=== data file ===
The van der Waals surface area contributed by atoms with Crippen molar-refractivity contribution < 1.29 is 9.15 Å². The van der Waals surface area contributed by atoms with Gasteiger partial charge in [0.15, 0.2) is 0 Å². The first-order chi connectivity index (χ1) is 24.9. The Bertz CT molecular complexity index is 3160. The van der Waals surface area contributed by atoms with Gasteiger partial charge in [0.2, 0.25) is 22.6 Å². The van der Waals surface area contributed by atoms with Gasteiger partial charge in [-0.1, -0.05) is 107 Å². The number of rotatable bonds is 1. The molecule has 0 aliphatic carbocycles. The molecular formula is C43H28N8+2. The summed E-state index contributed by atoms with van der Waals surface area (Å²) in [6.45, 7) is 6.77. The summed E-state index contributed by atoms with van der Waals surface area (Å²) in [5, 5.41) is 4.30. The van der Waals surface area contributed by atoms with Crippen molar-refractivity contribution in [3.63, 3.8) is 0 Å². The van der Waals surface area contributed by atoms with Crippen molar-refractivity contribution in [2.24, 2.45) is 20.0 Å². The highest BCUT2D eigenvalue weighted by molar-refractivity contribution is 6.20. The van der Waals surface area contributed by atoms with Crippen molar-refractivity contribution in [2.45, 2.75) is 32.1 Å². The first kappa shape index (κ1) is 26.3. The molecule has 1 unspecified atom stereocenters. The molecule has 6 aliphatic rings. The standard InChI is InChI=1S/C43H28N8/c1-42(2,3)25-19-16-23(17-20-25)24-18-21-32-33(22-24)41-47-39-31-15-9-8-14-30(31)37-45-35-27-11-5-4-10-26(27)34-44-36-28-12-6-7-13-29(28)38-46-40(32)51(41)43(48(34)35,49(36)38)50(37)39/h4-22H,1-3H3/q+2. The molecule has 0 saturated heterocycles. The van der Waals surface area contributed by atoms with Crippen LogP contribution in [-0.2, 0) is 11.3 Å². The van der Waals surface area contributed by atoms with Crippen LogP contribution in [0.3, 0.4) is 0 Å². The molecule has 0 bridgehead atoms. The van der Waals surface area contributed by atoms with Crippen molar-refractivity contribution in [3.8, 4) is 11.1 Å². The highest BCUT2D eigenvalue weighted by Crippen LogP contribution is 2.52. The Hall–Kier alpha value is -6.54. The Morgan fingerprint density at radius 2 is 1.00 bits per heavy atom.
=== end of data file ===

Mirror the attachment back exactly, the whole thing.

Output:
The van der Waals surface area contributed by atoms with Crippen molar-refractivity contribution < 1.29 is 9.15 Å². The van der Waals surface area contributed by atoms with Gasteiger partial charge in [0.15, 0.2) is 0 Å². The first-order chi connectivity index (χ1) is 24.9. The Bertz CT molecular complexity index is 3160. The van der Waals surface area contributed by atoms with Gasteiger partial charge in [0.2, 0.25) is 22.6 Å². The van der Waals surface area contributed by atoms with Gasteiger partial charge in [-0.1, -0.05) is 107 Å². The number of rotatable bonds is 1. The molecule has 0 aliphatic carbocycles. The molecular formula is C43H28N8+2. The summed E-state index contributed by atoms with van der Waals surface area (Å²) in [6.45, 7) is 6.77. The summed E-state index contributed by atoms with van der Waals surface area (Å²) in [5, 5.41) is 4.30. The van der Waals surface area contributed by atoms with Crippen molar-refractivity contribution in [3.63, 3.8) is 0 Å². The van der Waals surface area contributed by atoms with Crippen molar-refractivity contribution in [2.24, 2.45) is 20.0 Å². The highest BCUT2D eigenvalue weighted by molar-refractivity contribution is 6.20. The van der Waals surface area contributed by atoms with Crippen molar-refractivity contribution in [2.45, 2.75) is 32.1 Å². The first kappa shape index (κ1) is 26.3. The molecule has 1 unspecified atom stereocenters. The molecule has 6 aliphatic rings. The standard InChI is InChI=1S/C43H28N8/c1-42(2,3)25-19-16-23(17-20-25)24-18-21-32-33(22-24)41-47-39-31-15-9-8-14-30(31)37-45-35-27-11-5-4-10-26(27)34-44-36-28-12-6-7-13-29(28)38-46-40(32)51(41)43(48(34)35,49(36)38)50(37)39/h4-22H,1-3H3/q+2. The molecule has 0 saturated heterocycles. The van der Waals surface area contributed by atoms with Crippen LogP contribution in [-0.2, 0) is 11.3 Å². The van der Waals surface area contributed by atoms with Crippen LogP contribution in [0.3, 0.4) is 0 Å². The molecule has 0 bridgehead atoms. The van der Waals surface area contributed by atoms with Crippen molar-refractivity contribution in [3.8, 4) is 11.1 Å². The highest BCUT2D eigenvalue weighted by Crippen LogP contribution is 2.52. The Hall–Kier alpha value is -6.54. The Morgan fingerprint density at radius 2 is 1.00 bits per heavy atom.